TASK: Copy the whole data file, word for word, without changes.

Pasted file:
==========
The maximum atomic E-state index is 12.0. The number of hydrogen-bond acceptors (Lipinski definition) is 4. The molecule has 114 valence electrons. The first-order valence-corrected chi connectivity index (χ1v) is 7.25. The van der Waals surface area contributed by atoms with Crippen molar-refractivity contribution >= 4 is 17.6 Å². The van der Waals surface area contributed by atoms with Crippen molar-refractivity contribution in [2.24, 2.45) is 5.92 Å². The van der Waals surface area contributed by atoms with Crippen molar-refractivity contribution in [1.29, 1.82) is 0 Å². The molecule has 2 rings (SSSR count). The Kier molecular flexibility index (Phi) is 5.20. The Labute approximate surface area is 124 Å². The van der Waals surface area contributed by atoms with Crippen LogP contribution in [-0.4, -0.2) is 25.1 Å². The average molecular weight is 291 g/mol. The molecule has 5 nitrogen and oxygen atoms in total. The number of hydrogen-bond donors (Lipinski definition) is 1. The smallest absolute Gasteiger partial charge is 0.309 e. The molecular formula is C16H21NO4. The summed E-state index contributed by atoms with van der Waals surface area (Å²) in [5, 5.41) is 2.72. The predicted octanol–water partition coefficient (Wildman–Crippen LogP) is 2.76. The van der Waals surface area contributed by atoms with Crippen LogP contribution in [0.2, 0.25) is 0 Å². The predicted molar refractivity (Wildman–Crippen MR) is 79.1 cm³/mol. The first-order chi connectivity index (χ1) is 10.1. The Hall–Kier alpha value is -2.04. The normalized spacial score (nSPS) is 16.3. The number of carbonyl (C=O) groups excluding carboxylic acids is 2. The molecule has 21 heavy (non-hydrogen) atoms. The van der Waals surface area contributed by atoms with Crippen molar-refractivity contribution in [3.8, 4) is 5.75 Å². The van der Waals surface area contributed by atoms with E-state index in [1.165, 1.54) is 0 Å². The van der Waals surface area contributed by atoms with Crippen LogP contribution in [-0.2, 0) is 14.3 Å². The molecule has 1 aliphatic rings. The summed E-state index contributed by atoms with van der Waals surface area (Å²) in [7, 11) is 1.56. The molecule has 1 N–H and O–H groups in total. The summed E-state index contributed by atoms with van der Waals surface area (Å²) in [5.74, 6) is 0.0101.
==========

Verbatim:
The maximum atomic E-state index is 12.0. The number of hydrogen-bond acceptors (Lipinski definition) is 4. The molecule has 114 valence electrons. The first-order valence-corrected chi connectivity index (χ1v) is 7.25. The van der Waals surface area contributed by atoms with Crippen molar-refractivity contribution >= 4 is 17.6 Å². The van der Waals surface area contributed by atoms with Crippen molar-refractivity contribution in [2.24, 2.45) is 5.92 Å². The van der Waals surface area contributed by atoms with Crippen molar-refractivity contribution in [1.29, 1.82) is 0 Å². The molecule has 2 rings (SSSR count). The Kier molecular flexibility index (Phi) is 5.20. The Labute approximate surface area is 124 Å². The van der Waals surface area contributed by atoms with Crippen LogP contribution in [-0.4, -0.2) is 25.1 Å². The average molecular weight is 291 g/mol. The molecule has 5 nitrogen and oxygen atoms in total. The number of hydrogen-bond donors (Lipinski definition) is 1. The smallest absolute Gasteiger partial charge is 0.309 e. The molecular formula is C16H21NO4. The summed E-state index contributed by atoms with van der Waals surface area (Å²) in [5, 5.41) is 2.72. The predicted octanol–water partition coefficient (Wildman–Crippen LogP) is 2.76. The van der Waals surface area contributed by atoms with Crippen LogP contribution in [0.2, 0.25) is 0 Å². The predicted molar refractivity (Wildman–Crippen MR) is 79.1 cm³/mol. The first-order chi connectivity index (χ1) is 10.1. The Hall–Kier alpha value is -2.04. The normalized spacial score (nSPS) is 16.3. The number of carbonyl (C=O) groups excluding carboxylic acids is 2. The molecule has 21 heavy (non-hydrogen) atoms. The van der Waals surface area contributed by atoms with Crippen molar-refractivity contribution in [3.8, 4) is 5.75 Å². The van der Waals surface area contributed by atoms with E-state index in [1.165, 1.54) is 0 Å². The van der Waals surface area contributed by atoms with Crippen LogP contribution in [-0.2, 0) is 14.3 Å². The molecule has 1 aliphatic rings. The summed E-state index contributed by atoms with van der Waals surface area (Å²) in [7, 11) is 1.56. The molecule has 1 N–H and O–H groups in total. The summed E-state index contributed by atoms with van der Waals surface area (Å²) in [5.74, 6) is 0.0101.